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The Ebb and Flow of WoW

As predicted by anyone with a pulse, WoW subscription numbers (fuzzy definition as you’ll see below) are up after the launch of Warlords of Draenor.

World of Warcraft subscribers include individuals who have paid a subscription fee or have an active prepaid card to play World of Warcraft, as well as those who have purchased the game and are within their free month of access. Internet game room players who have accessed the game over the last thirty days are also counted as subscribers. The above definition excludes all players under free promotional subscriptions, expired or cancelled subscriptions, and expired prepaid cards. Subscribers in licensees’ territories are defined along the same rules.

Warlords of Draenor had a day-one sell-through of 3.3 million copies. I believe that includes pre-orders, etc. To me the 3.3 million number is telling. The next sentence is wild and highly speculative without any claim to accuracy. I think 3.3 million is probably the rough number of North American players who can be considered part of WoW’s ‘core’ group of players, with probably 1 million of those drifting off late in the expansion cycle.

Let’s evaluate why their numbers surged.

People like new content. When there’s no new content subs go down. When there’s new content people come back and play. This isn’t indicative of a game succeeding or failing. This is indicative of people wanting something fresh to play.

Orcs are cooler than pandas. Warcraft hearkening back to its roots, pandering (not pandaing) to its lore and fans, works best.

The MMOs launched this year have sucked. While some of the MMOs (ArcheAge) had redeeming qualities, and others none at all (Wildstar), the collective result is a resounding “Blah!” People are/were desperate for something to play. WoD was the easy place to throw $60 for a month of something to do. It’s a SAFE bet. Few people are going to pay that box price and first month’s sub and feel cognitive dissonance. If anything, people are going to play WoW longer now because it rescued them from a state of suck.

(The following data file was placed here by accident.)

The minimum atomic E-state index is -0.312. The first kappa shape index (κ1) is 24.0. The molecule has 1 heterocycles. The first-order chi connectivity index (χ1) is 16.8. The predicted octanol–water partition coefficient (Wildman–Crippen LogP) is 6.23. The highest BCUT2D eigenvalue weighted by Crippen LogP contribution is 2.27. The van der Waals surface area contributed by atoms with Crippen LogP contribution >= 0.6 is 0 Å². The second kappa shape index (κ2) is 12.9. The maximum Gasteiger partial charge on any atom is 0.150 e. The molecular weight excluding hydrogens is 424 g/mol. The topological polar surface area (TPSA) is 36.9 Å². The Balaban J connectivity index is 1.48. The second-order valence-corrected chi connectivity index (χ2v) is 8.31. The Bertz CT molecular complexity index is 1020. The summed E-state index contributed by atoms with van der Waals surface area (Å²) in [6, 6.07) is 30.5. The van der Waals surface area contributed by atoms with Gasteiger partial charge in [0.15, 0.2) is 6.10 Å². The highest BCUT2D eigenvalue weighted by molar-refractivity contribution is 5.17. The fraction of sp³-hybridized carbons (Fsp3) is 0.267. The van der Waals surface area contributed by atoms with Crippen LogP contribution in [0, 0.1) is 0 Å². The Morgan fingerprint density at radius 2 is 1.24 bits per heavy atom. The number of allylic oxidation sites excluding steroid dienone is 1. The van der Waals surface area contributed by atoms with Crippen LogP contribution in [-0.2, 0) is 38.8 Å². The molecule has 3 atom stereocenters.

Haters gonna hate. The “stop liking what I don’t like” crowd will roll on through. Ultimately nothing changes. WoW is successful. Business models are irrelevant. Good games sell. Good games retain players. Whether it’s 1, 3, 8 or 10 million players — it’s more than most games can say they hold on to longer than 3 months.

Now, promise me none of you will be surprised when WoW’s numbers fall in 3 months.

The Waiting Game

Sorry for such a huge lag between posts! I haven’t felt inspired to write anything intriguing, analytical, inflammatory, or hyping. As I mentioned last post, I’m not playing WoD. My friends are all playing — even the ones who swore they were done with WoW. I don’t blame them. I myself, even after saying I didn’t want to play, have the itch to just jump in and level then quit.

This weird holding pattern I’m in for the first time in my life has me intrigued. I’m not actively playing any games. I dabble here and there on Fridays and weekends, but nothing is really luring me in with a huge temptation. Normally I’d be playing WoW or muddling about between games and feeling that longing for a game to just dive into. It’s that ‘between major MMOs’ feeling. I hate that feeling. … but I don’t have it.

I’m busy doing other things I have to get done right now, and I’m grateful to not have any distractions. I’m also grateful that I can recognize I’m not burnt out. Just the opposite: I’m waiting for those next games to come out (EQ Next, Camelot Unchained, etc.) but not having to suffer through the wait.

A couple of games launched recently that I want to try out. I want to give Assassin’s Creed Unity a go but I’ve heard some horrible things about bugs. Anyone try it out? I’m also looking at Dragon Age Inquisition which I think is out today… that’s also tempting. Maybe I’ll add these games to my Christmas list. If you have early thoughts to share on either game, don’t spoil the stories but share with me what you think!